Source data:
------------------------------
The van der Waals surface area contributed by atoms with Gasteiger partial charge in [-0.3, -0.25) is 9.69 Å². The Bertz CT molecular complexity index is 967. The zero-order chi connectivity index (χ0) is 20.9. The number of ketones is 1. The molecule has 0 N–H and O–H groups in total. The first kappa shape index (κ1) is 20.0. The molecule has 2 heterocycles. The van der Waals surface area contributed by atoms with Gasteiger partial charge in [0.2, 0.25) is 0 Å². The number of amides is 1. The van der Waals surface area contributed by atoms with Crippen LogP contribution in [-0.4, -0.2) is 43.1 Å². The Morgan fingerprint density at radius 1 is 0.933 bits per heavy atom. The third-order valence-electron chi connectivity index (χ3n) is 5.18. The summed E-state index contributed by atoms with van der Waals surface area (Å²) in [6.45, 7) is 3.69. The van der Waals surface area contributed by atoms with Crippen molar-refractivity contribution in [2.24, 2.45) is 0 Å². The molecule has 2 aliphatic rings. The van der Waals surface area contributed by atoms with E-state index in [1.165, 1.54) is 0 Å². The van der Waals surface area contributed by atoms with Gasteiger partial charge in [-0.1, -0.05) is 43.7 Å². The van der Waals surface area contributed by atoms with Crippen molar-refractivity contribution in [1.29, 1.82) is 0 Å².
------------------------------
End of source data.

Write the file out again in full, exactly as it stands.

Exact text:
The van der Waals surface area contributed by atoms with Gasteiger partial charge in [-0.3, -0.25) is 9.69 Å². The Bertz CT molecular complexity index is 967. The zero-order chi connectivity index (χ0) is 20.9. The number of ketones is 1. The molecule has 0 N–H and O–H groups in total. The first kappa shape index (κ1) is 20.0. The molecule has 2 heterocycles. The van der Waals surface area contributed by atoms with Gasteiger partial charge in [0.2, 0.25) is 0 Å². The number of amides is 1. The van der Waals surface area contributed by atoms with Crippen LogP contribution in [-0.4, -0.2) is 43.1 Å². The Morgan fingerprint density at radius 1 is 0.933 bits per heavy atom. The third-order valence-electron chi connectivity index (χ3n) is 5.18. The summed E-state index contributed by atoms with van der Waals surface area (Å²) in [6.45, 7) is 3.69. The van der Waals surface area contributed by atoms with Crippen molar-refractivity contribution in [2.24, 2.45) is 0 Å². The molecule has 2 aliphatic rings. The van der Waals surface area contributed by atoms with E-state index in [1.165, 1.54) is 0 Å². The van der Waals surface area contributed by atoms with Gasteiger partial charge in [-0.1, -0.05) is 43.7 Å². The van der Waals surface area contributed by atoms with Crippen molar-refractivity contribution in [1.29, 1.82) is 0 Å².